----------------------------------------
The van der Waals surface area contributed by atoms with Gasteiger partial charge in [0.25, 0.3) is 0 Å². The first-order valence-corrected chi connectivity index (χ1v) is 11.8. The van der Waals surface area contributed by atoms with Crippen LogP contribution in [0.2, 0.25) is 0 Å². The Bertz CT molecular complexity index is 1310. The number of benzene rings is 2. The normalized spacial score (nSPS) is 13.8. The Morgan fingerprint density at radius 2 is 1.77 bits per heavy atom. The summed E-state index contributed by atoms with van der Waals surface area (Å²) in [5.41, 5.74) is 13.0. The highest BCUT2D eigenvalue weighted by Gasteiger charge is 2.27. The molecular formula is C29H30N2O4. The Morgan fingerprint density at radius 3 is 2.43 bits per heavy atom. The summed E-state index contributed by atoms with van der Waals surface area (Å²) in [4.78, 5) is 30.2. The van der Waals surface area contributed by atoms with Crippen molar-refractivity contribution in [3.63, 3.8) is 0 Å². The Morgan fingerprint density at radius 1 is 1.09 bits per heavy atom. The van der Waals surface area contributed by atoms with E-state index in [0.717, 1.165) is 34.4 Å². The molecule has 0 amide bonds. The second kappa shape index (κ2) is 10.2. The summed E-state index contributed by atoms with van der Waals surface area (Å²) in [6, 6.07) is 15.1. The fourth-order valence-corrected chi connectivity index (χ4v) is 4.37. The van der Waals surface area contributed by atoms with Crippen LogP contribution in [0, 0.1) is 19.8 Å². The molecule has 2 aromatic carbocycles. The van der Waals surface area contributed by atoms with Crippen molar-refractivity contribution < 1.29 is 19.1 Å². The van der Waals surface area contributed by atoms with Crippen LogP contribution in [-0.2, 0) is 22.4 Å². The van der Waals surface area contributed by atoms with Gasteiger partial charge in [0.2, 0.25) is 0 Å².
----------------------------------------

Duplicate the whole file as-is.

The van der Waals surface area contributed by atoms with Gasteiger partial charge in [0.25, 0.3) is 0 Å². The first-order valence-corrected chi connectivity index (χ1v) is 11.8. The van der Waals surface area contributed by atoms with Crippen LogP contribution in [0.2, 0.25) is 0 Å². The Bertz CT molecular complexity index is 1310. The number of benzene rings is 2. The normalized spacial score (nSPS) is 13.8. The Morgan fingerprint density at radius 2 is 1.77 bits per heavy atom. The summed E-state index contributed by atoms with van der Waals surface area (Å²) in [5.41, 5.74) is 13.0. The highest BCUT2D eigenvalue weighted by Gasteiger charge is 2.27. The molecular formula is C29H30N2O4. The Morgan fingerprint density at radius 3 is 2.43 bits per heavy atom. The summed E-state index contributed by atoms with van der Waals surface area (Å²) in [4.78, 5) is 30.2. The van der Waals surface area contributed by atoms with Crippen molar-refractivity contribution in [3.63, 3.8) is 0 Å². The Morgan fingerprint density at radius 1 is 1.09 bits per heavy atom. The van der Waals surface area contributed by atoms with E-state index in [0.717, 1.165) is 34.4 Å². The molecule has 0 amide bonds. The second kappa shape index (κ2) is 10.2. The summed E-state index contributed by atoms with van der Waals surface area (Å²) in [6, 6.07) is 15.1. The fourth-order valence-corrected chi connectivity index (χ4v) is 4.37. The van der Waals surface area contributed by atoms with Crippen LogP contribution in [0, 0.1) is 19.8 Å². The molecule has 2 aromatic carbocycles. The van der Waals surface area contributed by atoms with Crippen molar-refractivity contribution < 1.29 is 19.1 Å². The van der Waals surface area contributed by atoms with Crippen LogP contribution in [-0.2, 0) is 22.4 Å². The van der Waals surface area contributed by atoms with Gasteiger partial charge in [0.2, 0.25) is 0 Å².